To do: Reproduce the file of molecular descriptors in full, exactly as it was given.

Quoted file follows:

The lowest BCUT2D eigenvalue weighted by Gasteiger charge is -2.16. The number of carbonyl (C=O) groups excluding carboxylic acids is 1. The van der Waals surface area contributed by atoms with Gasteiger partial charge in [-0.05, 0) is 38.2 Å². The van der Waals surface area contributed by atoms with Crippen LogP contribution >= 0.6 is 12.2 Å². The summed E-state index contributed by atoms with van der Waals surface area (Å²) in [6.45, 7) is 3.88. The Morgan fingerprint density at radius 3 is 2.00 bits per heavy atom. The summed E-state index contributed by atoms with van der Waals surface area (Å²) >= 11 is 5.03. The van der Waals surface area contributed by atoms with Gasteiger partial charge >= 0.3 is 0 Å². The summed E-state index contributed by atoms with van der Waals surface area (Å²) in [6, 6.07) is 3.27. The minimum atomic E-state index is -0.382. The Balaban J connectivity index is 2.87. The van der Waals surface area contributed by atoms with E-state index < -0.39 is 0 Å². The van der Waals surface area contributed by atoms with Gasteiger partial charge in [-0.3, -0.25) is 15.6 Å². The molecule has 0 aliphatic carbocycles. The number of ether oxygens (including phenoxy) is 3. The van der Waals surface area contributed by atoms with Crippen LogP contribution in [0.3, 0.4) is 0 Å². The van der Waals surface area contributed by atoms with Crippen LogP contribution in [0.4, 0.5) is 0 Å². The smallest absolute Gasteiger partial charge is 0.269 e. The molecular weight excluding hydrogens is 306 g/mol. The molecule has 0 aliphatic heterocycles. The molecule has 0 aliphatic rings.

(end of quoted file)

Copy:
The lowest BCUT2D eigenvalue weighted by Gasteiger charge is -2.16. The number of carbonyl (C=O) groups excluding carboxylic acids is 1. The van der Waals surface area contributed by atoms with Gasteiger partial charge in [-0.05, 0) is 38.2 Å². The van der Waals surface area contributed by atoms with Crippen LogP contribution >= 0.6 is 12.2 Å². The summed E-state index contributed by atoms with van der Waals surface area (Å²) in [6.45, 7) is 3.88. The Morgan fingerprint density at radius 3 is 2.00 bits per heavy atom. The summed E-state index contributed by atoms with van der Waals surface area (Å²) >= 11 is 5.03. The van der Waals surface area contributed by atoms with Gasteiger partial charge >= 0.3 is 0 Å². The summed E-state index contributed by atoms with van der Waals surface area (Å²) in [6, 6.07) is 3.27. The minimum atomic E-state index is -0.382. The Balaban J connectivity index is 2.87. The van der Waals surface area contributed by atoms with E-state index < -0.39 is 0 Å². The van der Waals surface area contributed by atoms with Gasteiger partial charge in [-0.3, -0.25) is 15.6 Å². The molecule has 0 aliphatic carbocycles. The number of ether oxygens (including phenoxy) is 3. The van der Waals surface area contributed by atoms with Crippen LogP contribution in [0.3, 0.4) is 0 Å². The van der Waals surface area contributed by atoms with Crippen LogP contribution in [0.4, 0.5) is 0 Å². The smallest absolute Gasteiger partial charge is 0.269 e. The molecular weight excluding hydrogens is 306 g/mol. The molecule has 0 aliphatic heterocycles. The molecule has 0 aliphatic rings.